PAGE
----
The Court-Martial of Bradley Manning

Tags: Bradley Manning, Christina Majaski, Whistle Blower, Marjorie McAtee, Court Martial

Marjorie McAtee by Christina Majaski Marjorie McAtee and Marjorie McAtee

The court-martial of Army Pfc. Bradley Manning, 25,  finally kicked off in Fort Meade, MD, Monday, June 3, 2013. After three years of detention, the trial seems to be a long time coming, if only to afford Bradley Manning’s supporters and critics some sort of conclusion. The next 12 weeks will be filled of evidence, witnesses, and arguments. Hopefully in the end, we should have a better understanding of hero/traitor Bradley Manning, and the exact place he will end up in American history books.

Pfc. Manning faces 22 charges which include wrongfully causing intelligence to be published on the Internet knowing that it is accessible to the enemy, theft of public property or records, transmitting defense information, and fraud and related activity in connection with computers. Most of which, Pfc. Manning has already somewhat admitted to. However, the charge of aiding the enemy may become the focus of the trial as the most serious of the charges, with a maximum punishment of life in prison. Manning has pleaded not guilty to this charge.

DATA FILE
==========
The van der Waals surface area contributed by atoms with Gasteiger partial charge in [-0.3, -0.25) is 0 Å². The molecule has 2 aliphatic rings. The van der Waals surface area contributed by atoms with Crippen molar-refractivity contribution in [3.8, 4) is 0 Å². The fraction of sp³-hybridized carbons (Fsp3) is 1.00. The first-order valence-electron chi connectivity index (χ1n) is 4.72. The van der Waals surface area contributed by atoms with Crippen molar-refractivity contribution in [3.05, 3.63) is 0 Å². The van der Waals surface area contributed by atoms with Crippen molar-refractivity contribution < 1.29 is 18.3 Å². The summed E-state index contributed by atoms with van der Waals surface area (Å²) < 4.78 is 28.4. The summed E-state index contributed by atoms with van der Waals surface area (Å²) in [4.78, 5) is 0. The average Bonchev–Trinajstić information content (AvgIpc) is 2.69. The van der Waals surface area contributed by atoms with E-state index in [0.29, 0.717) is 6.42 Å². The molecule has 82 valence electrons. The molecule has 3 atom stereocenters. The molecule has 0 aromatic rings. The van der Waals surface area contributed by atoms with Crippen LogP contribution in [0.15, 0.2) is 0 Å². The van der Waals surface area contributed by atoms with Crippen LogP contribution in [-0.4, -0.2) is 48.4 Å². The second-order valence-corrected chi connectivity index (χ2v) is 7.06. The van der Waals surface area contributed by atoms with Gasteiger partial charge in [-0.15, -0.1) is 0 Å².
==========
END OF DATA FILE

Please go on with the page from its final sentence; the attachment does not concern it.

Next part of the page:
Manning’s charges stem from leaking over 700,000 U.S. government documents to Wikileaks, including a video, “Collateral Murder”. In the 2007 video, a U.S. military crew is shown shooting Iraqi civilians and a Reuters journalist from an Army Apache helicopter. Other leaks included diplomatic cables that may have included the identities of operatives and informants, war logs from Afghanistan and Iraq, and information on Guantanamo detainees.

Although currently being held in a military prison at Fort Leavenworth, Kansas, Manning was first detained over three years ago and held at the Marine brig at Quantico, VA. It was during this time that Manning’s attorneys claimed the conditions amounted to cruel and unlawful punishment, and sometimes torture, and attempted to have the case dismissed. The judge in the pretrial hearing ended up finding that there may have been some validity to the claims and reduced Manning’s potential prison sentence by four months.

Browse Each Day's Trial Summary Below

comments powered by Disqus